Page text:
When will it hit and what will it look like? Those are just a few unanswered questions about a possible second wave of COVID-19.
When can you travel around the USA again without restriction? Not yet, according to guidelines President Donald Trump shared with states last week.
Though there is no federal travel ban, many states require or recommend travelers from other states to self-quarantine for two weeks, effectively discouraging interstate travel.
Trump’s “Opening Up America Again” plan is aimed at easing social distancing restrictions and reopening parts of the country once they are able to meet certain benchmarks – most notably, a consistent downward trajectory in COVID-19 cases.
Governors will make the decision to lift stay-at-home orders and social distancing restrictions. Wednesday, the National Governors Association weighed in with its own recommendations in a report called Roadmap to Recovery.
The report does not offer much advice on how to safely resume interstate travel. It didn’t tell states that border others with high numbers of cases to remove their highway checkpoints. Nor did it tell the nearly 30 states with quarantine restrictions for returning residents or new arrivals that they should rescind those orders.
Though 15 states announced plans for easing lockdowns and stay-at-home orders, they have yet to change their traveler quarantine requirements.
The NGA did suggest that states establish regional partnerships to address questions of interstate travel and support consistency, especially in metro areas that straddle state lines.
Some have already done so: California is moving forward in coordination with Washington and Oregon. Governors from New York, New Jersey, Connecticut, Delaware and Rhode Island announced plans to form a joint task force. So have the governors of several Midwestern states, including Illinois, Michigan, Ohio, Wisconsin, Minnesota, Indiana and Kentucky.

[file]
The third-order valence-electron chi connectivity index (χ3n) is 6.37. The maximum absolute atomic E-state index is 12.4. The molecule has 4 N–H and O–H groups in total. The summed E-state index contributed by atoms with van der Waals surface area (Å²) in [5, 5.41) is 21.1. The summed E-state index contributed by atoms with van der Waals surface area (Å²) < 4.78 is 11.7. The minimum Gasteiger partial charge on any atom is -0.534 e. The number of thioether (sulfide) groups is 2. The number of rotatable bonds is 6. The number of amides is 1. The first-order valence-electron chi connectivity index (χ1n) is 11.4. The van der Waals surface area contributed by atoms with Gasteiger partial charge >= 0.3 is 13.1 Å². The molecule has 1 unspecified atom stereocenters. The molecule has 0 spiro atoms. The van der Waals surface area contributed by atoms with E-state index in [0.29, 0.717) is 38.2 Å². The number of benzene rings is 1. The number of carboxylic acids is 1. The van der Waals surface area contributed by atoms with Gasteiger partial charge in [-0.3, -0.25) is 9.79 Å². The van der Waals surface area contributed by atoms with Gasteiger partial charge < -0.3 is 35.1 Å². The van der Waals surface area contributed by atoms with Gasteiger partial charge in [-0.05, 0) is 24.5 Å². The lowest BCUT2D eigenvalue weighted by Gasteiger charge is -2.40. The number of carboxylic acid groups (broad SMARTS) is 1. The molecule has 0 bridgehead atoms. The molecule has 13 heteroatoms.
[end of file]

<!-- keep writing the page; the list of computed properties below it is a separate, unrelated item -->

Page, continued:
“Governors and state health officials will need to develop a plan for addressing interstate travel and tourism, including travel to and from one state to another state that may have high incidence of COVID-19,” the report said.
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Wisconsin’s governor and six others in the Midwest say they’ll coordinate on reopening their economies. The other states are Michigan, Ohio, Minnesota, Illinois, Indiana and Kentucky. (April 16)
In its three-phase approach, the White House advised that travel should not resume immediately. In phase one, the recommendation is to minimize nonessential travel. In phase two, nonessential travel can resume. The third phase, in states and regions with no evidence of a resurgence, lifts most restrictions.
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A Johns Hopkins Center for Health Security report said “transit should be opened with careful mitigation measures” and described transportation as a “fairly high-risk setting,” noting that airplanes, buses and trains all have prolonged close contact – and a high number of contacts – but that there is potential to institute measures to decrease risk of coronavirus transmission.
Things travelers should consider before traveling domestically
Research whether your destination has a requirement to self-quarantine. Many order or recommend that travelers from other states isolate for 14 days.
Research stay-at-home orders in your destination state. Even if you don’t have to self-quarantine, restaurants and other businesses might be closed, effectively leaving travelers with little to do and few options for meals.
If you’re driving, find out if there will be checkpoints along the way. Visit the websites of the governor’s office and state highway patrol for the areas you’ll pass through.
Contributing: Courtney Subramanian, David Jackson
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